Again, the typical Immokalee farmworker has no car. And even for anyone with a vehicle, this type of food doesn’t square with the cultural diet preferences of many Immokalee residents, hence the abandoned dairy products and other food.
Refrigeration and freezing can also be an issue in Immokalee as many rental trailers are not equipped with functioning appliances. And you can handle only so much donated meat.
This is why I was picking up abandoned food on June 12 in front of Misión Peniel.
Friday, June 19 – The best-laid plans…
Miguel announced that we were done with the food boxes. Instead, we were going to focus on our core farmworker clientele; those who mainly come by foot. We would also lean on our regular offerings of nutritious, culturally appropriate, locally grown food sourced by Cultivate Abundance and partner gardeners, as well as the regular food bank commodities.
As we prepared to share food on the afternoon of Friday, June 19 – another sweltering day – we were going to be vigilant against food waste. And, as has been the case each week, we would also maintain socially distanced order to reduce the risk of COVID-19 that continued to surge in Immokalee.
But no one saw the local nonprofit delivery truck drive up in front of Misión Peniel until it was too late. Arriving just as we were preparing to open, the mobile nonprofit staff began tossing food boxes out of the back of the truck to a growing swarm of people who, seconds before, had been lining up according to directions.
Our team rushed out to the truck and instructed the driver and staff, in no uncertain terms, to leave immediately. We told them that they had disrupted our social distancing and that their food was being wasted.
The truck finally drove away, leaving us to demand that those who had grabbed up boxes to immediately leave along with the cartons and contents.
Instead, the recipients – probably none being farmworkers – ignored us and began to break open the boxes. They extracted only the food that they wanted, leaving everything else behind for us to clean up.
Food solidarity is not food dumping
It took an hour to restore order and to clean up.
The USDA food box experience was yet another reminder that America’s food system is broken. Over the short-term, there is not much we can do to reform a food system beset with excess and inequity.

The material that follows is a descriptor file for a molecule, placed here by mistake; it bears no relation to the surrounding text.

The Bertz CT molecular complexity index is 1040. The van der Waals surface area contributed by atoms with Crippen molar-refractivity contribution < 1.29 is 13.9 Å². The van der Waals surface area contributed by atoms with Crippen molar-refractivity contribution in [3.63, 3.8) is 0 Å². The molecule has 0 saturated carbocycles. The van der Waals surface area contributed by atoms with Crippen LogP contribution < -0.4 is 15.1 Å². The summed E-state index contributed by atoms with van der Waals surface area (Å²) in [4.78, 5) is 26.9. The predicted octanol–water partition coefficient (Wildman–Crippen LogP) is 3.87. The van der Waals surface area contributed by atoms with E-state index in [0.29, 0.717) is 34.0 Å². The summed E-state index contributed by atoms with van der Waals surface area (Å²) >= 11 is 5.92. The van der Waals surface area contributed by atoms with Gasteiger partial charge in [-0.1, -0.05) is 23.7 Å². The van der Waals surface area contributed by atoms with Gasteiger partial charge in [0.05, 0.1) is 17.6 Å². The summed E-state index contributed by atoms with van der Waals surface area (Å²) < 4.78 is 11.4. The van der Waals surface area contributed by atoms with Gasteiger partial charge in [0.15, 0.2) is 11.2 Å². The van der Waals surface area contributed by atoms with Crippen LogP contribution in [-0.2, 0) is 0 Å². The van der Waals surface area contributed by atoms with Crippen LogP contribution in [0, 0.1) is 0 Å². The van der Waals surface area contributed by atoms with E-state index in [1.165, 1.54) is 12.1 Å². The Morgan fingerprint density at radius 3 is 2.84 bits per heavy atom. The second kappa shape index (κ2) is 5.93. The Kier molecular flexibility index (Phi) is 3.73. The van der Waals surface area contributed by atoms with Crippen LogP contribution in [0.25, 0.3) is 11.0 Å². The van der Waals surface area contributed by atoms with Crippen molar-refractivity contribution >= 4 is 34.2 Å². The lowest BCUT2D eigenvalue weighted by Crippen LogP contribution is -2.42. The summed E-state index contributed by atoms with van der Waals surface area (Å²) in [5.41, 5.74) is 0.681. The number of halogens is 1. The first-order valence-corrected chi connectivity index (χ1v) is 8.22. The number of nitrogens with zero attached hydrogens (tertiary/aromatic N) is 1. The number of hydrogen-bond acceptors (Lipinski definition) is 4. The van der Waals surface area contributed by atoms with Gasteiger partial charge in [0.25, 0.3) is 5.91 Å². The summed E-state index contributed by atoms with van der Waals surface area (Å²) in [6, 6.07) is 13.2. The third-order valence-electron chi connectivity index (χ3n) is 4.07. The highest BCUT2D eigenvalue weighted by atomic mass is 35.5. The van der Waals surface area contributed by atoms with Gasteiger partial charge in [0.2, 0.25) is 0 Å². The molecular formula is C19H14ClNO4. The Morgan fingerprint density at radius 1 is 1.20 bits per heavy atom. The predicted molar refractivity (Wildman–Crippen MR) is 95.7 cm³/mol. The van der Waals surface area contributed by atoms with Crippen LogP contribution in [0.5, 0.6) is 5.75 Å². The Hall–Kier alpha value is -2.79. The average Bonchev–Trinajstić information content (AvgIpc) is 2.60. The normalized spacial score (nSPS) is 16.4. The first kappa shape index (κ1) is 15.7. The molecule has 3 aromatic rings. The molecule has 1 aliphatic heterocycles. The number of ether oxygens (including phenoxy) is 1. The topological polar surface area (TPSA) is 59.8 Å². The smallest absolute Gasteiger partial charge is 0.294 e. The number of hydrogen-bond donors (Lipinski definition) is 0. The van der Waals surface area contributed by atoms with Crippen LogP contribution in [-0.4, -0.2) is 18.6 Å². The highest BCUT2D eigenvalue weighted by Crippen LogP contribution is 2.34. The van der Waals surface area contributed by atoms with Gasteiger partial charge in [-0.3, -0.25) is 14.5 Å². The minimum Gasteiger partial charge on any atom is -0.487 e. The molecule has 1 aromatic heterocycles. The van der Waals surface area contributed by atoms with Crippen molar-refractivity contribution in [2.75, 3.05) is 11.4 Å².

Our response is participation in food solidarity efforts that benefit the farmworker community of Southwest Florida. This is how to get involved:
Learn where your food comes from and determine the effect that associated food systems have on the environment as well as on those who grow, harvest, and process food in addition to ourselves as consumers.
We can advocate for food justice, particularly for fair pay and humane work conditions for those growing and harvesting food and provide support to organizations such as the Coalition of Immokalee Workers and their Campaign for Fair Food.
If you live in Southwest Florida, in partnership with Cultivate Abundance, consider how you, your church or organization might grow and share food that benefits farmworker households.
Again, if you’re local, after COVID-19 has eventually run its course, you might assist Misión Peniel’s efforts to distribute meals in Immokalee. You can also donate towards the mission’s food purchase efforts. Or you can volunteer in the Misión Peniel garden.
And no matter where you live, you can support the work of Cultivate Abundance to promote household and community gardening in Southwest Florida that directly benefits Immokalee families.
Let’s engage in food justice, not wasteful charity.